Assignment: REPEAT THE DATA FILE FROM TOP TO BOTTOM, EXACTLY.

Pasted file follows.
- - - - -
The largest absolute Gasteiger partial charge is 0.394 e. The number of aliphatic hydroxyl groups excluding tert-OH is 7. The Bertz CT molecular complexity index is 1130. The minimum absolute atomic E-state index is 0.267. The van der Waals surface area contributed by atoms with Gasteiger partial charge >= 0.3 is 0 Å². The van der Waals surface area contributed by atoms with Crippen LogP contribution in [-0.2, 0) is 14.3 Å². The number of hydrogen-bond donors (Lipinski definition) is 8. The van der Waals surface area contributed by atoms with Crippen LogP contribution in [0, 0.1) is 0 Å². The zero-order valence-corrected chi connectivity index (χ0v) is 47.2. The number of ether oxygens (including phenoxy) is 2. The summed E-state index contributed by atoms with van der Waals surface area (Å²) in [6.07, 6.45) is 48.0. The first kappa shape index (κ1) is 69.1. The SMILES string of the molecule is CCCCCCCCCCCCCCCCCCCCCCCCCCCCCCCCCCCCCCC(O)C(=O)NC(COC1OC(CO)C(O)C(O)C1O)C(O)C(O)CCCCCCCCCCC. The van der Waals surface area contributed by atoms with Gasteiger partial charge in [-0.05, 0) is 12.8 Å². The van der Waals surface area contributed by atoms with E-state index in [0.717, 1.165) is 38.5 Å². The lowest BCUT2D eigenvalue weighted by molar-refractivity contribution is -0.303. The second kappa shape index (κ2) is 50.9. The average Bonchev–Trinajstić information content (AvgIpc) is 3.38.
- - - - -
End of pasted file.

The largest absolute Gasteiger partial charge is 0.394 e. The number of aliphatic hydroxyl groups excluding tert-OH is 7. The Bertz CT molecular complexity index is 1130. The minimum absolute atomic E-state index is 0.267. The van der Waals surface area contributed by atoms with Gasteiger partial charge >= 0.3 is 0 Å². The van der Waals surface area contributed by atoms with Crippen LogP contribution in [-0.2, 0) is 14.3 Å². The number of hydrogen-bond donors (Lipinski definition) is 8. The van der Waals surface area contributed by atoms with Crippen LogP contribution in [0, 0.1) is 0 Å². The zero-order valence-corrected chi connectivity index (χ0v) is 47.2. The number of ether oxygens (including phenoxy) is 2. The summed E-state index contributed by atoms with van der Waals surface area (Å²) in [6.07, 6.45) is 48.0. The first kappa shape index (κ1) is 69.1. The SMILES string of the molecule is CCCCCCCCCCCCCCCCCCCCCCCCCCCCCCCCCCCCCCC(O)C(=O)NC(COC1OC(CO)C(O)C(O)C1O)C(O)C(O)CCCCCCCCCCC. The van der Waals surface area contributed by atoms with Gasteiger partial charge in [-0.05, 0) is 12.8 Å². The van der Waals surface area contributed by atoms with E-state index in [0.717, 1.165) is 38.5 Å². The lowest BCUT2D eigenvalue weighted by molar-refractivity contribution is -0.303. The second kappa shape index (κ2) is 50.9. The average Bonchev–Trinajstić information content (AvgIpc) is 3.38.